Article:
While a number of metals and energy commodities have seen a change in fortune in 2016, the same can’t be said for natural gas prices.
On March 1, natural gas prices dropped to their lowest level in 18 years, with spot Henry Hub prices hitting $1.57 per million Btu. According to the Financial Post, Canadian natural gas prices are at risk of dropping below $1 by the end of March.
“With too much gas in Western Canada, we believe prices will deteriorate further to under C$1.00 per mcf and could well persist near this level for a few months,” the news outlet quotes Martin King, analyst at FirstCapital Energy, as saying. “Such prices may also be required to force some wellhead shut-ins.”
Prices have gained back some ground since King made that statement — as of March 9, natural gas prices were sitting at $1.77. However, they’re still down a fair bit since the start of this year, as the following price chart shows:
According to FocusEconomics, natural gas prices are trending downward due to strong reserves and forecasts for warmer-than-normal seasonal temperatures. Indeed, as of February, prices were down 27.9 percent relative to the same time in 2015.
“Blizzard conditions that kept many Americans homebound in January increased demand for the heating fuel, which caused prices to spike late in the month,” the firm explains in its February commodities consensus forecast. “However, overall demand for heating is still expected to be lower than normal this winter and inventories are currently 20% higher than they were this time last year.”
And natural gas stockpiles are only growing. The latest weekly natural gas storage report from the US Energy Information Administration states that as of February 26, natural gas stocks were sitting at 2,536 billion cubic feet (Bcf). That’s 794 Bcf higher than the same time in 2015, and 666 Bcf higher than the five-year average; it’s also above the five-year historical range for natural gas prices.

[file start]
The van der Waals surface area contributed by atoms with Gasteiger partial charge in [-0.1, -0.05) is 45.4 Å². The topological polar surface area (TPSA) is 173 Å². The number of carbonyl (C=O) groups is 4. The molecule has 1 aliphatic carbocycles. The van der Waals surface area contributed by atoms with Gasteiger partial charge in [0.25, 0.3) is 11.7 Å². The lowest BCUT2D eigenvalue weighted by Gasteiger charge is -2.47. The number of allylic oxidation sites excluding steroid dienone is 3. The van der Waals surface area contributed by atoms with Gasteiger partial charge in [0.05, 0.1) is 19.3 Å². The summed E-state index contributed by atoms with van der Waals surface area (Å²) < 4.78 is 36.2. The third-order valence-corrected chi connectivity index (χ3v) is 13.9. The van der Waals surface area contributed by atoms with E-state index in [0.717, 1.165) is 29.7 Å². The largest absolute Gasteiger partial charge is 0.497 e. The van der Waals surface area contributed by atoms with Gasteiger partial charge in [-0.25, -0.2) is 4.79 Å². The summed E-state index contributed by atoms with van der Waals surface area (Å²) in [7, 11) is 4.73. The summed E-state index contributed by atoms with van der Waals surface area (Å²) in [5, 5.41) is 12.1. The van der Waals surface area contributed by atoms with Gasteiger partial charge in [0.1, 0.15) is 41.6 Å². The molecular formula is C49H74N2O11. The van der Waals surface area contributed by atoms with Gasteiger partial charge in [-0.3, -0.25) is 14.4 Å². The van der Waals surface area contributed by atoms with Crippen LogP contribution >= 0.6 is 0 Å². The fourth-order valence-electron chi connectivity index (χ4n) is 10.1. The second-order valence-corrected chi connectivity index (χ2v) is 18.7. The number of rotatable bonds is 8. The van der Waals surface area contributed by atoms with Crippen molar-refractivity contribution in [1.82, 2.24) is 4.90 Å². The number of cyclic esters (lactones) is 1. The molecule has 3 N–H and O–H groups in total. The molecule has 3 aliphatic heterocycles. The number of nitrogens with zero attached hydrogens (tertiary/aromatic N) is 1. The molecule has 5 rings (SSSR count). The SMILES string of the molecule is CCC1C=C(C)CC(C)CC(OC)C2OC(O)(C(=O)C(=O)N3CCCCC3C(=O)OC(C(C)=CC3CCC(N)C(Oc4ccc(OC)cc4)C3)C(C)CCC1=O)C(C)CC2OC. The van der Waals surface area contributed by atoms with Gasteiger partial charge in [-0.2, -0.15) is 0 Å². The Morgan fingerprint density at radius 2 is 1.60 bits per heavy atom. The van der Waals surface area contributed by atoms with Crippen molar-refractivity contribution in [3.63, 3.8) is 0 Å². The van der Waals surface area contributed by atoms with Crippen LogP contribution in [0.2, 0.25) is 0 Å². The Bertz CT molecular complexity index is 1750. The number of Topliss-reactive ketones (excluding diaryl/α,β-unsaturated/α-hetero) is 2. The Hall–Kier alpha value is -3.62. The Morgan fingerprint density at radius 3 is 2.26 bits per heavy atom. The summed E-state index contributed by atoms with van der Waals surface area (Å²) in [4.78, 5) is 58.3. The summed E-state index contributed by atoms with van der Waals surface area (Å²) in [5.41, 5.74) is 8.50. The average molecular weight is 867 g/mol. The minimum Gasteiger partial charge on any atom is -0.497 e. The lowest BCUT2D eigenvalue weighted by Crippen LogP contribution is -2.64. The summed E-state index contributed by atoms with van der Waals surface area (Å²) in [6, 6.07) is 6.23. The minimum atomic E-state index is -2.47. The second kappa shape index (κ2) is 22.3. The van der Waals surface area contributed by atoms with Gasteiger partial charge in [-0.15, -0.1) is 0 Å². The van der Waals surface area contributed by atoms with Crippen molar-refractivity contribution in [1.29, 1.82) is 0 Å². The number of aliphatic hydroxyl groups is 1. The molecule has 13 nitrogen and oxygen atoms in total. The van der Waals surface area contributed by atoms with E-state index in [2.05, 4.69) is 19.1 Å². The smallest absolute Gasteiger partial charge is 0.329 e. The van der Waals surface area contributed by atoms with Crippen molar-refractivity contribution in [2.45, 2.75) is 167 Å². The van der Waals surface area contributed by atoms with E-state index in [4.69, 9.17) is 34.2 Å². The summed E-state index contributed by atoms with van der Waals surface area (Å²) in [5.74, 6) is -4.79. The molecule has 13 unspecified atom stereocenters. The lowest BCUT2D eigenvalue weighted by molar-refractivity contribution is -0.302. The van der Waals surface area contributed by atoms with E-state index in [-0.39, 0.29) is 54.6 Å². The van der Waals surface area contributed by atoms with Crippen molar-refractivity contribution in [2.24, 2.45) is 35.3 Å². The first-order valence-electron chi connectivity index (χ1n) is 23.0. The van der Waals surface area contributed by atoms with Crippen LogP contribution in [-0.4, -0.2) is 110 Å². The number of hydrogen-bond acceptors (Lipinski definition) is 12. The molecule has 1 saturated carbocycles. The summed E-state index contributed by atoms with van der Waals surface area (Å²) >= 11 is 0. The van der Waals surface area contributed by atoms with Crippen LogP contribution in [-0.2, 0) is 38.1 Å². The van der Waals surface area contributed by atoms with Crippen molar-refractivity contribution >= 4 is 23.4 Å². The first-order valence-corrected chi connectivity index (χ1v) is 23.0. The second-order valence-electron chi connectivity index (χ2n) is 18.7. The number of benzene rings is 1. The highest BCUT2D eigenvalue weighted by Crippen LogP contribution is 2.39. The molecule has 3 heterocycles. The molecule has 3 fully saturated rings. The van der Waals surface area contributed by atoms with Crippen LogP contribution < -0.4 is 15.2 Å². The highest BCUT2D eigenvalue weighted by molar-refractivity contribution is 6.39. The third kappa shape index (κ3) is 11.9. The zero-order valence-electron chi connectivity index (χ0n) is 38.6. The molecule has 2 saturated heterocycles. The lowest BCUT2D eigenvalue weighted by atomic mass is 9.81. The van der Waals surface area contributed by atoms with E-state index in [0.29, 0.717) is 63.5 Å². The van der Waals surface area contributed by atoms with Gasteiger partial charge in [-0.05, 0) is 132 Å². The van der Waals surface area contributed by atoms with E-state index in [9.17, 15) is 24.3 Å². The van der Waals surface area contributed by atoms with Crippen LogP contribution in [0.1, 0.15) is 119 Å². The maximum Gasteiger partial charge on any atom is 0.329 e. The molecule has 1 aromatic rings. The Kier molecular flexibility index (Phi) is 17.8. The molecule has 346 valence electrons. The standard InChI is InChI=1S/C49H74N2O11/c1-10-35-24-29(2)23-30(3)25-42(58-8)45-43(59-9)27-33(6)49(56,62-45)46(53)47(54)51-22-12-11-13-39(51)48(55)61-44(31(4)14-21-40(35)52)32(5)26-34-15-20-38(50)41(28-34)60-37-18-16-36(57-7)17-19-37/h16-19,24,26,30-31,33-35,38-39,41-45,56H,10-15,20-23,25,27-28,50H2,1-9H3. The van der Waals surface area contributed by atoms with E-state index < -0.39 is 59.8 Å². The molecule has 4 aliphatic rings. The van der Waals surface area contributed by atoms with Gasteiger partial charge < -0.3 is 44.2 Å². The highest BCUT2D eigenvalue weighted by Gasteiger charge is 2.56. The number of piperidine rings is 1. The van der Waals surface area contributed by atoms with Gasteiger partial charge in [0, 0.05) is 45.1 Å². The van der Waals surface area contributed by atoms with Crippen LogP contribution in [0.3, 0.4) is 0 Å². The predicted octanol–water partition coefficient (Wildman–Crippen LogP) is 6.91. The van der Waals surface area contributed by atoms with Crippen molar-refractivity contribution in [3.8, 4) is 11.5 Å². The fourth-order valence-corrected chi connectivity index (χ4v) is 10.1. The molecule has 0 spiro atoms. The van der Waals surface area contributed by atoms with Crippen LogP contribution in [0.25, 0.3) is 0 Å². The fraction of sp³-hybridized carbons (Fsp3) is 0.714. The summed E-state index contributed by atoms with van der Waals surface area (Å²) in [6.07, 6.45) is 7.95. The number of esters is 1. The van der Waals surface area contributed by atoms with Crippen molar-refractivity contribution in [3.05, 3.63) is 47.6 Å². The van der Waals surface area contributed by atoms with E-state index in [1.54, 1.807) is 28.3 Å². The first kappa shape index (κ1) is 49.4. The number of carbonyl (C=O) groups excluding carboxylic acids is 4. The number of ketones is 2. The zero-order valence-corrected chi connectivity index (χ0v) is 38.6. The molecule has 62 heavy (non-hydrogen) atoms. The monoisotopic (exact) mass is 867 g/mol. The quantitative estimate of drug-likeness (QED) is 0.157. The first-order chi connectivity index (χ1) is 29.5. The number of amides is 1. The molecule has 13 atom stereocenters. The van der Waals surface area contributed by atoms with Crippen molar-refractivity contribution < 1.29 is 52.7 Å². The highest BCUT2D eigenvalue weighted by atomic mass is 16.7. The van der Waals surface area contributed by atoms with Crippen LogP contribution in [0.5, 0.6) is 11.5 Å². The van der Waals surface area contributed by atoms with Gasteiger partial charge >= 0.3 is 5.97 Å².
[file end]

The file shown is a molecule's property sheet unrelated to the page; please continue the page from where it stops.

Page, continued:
On a brighter note, as already mentioned, natural gas prices have gained back some ground recently, and FocusEconomics states that in a survey it completed for its report, many firms said they expect prices to recover as the market adjusts to oversupply.
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Still, it’s worth noting that four of the analysts surveyed revised down their Q4 2016 projections, while 10 left their predictions unchanged. None increased their forecasts.
On average, the firms surveyed see natural gas prices at US$2.85 in the fourth quarter of this year. Societe Generale (EPA:GLE) gave the highest prediction, at US$3.45, while Economist Intelligence Unit gave the lowest prediction, at US$2.41. Overall, the firms see natural gas prices at US$2.60 for the full 2016 year.
“Fourth quarter forecasts, which coincide with winter months in the U.S., generally have a larger spread as heating needs tend to be more volatile,” FocusEconomics states. Certainly, natural gas investors will be keeping an eye on the weather over the coming months.
Securities Disclosure: I, Teresa Matich, hold no direct investment interest in any company mentioned in this article.
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